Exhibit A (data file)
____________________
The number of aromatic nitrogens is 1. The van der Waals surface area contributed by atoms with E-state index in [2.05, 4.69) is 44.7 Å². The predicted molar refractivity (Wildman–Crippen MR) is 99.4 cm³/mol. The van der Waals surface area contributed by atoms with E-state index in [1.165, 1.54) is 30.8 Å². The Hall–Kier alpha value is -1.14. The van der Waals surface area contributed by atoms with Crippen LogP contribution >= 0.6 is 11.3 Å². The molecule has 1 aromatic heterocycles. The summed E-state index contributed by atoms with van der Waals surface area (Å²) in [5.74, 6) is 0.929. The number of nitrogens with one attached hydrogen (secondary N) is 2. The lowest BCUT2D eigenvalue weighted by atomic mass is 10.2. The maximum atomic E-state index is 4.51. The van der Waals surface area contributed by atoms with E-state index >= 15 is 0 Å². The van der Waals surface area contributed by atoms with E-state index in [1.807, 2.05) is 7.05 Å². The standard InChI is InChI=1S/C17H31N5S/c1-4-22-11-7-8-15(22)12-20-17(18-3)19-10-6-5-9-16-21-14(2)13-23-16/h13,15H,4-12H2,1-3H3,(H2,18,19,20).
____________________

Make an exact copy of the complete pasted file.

The number of aromatic nitrogens is 1. The van der Waals surface area contributed by atoms with E-state index in [2.05, 4.69) is 44.7 Å². The predicted molar refractivity (Wildman–Crippen MR) is 99.4 cm³/mol. The van der Waals surface area contributed by atoms with E-state index in [1.165, 1.54) is 30.8 Å². The Hall–Kier alpha value is -1.14. The van der Waals surface area contributed by atoms with Crippen LogP contribution >= 0.6 is 11.3 Å². The molecule has 1 aromatic heterocycles. The summed E-state index contributed by atoms with van der Waals surface area (Å²) in [5.74, 6) is 0.929. The number of nitrogens with one attached hydrogen (secondary N) is 2. The lowest BCUT2D eigenvalue weighted by atomic mass is 10.2. The maximum atomic E-state index is 4.51. The van der Waals surface area contributed by atoms with E-state index >= 15 is 0 Å². The van der Waals surface area contributed by atoms with E-state index in [1.807, 2.05) is 7.05 Å². The standard InChI is InChI=1S/C17H31N5S/c1-4-22-11-7-8-15(22)12-20-17(18-3)19-10-6-5-9-16-21-14(2)13-23-16/h13,15H,4-12H2,1-3H3,(H2,18,19,20).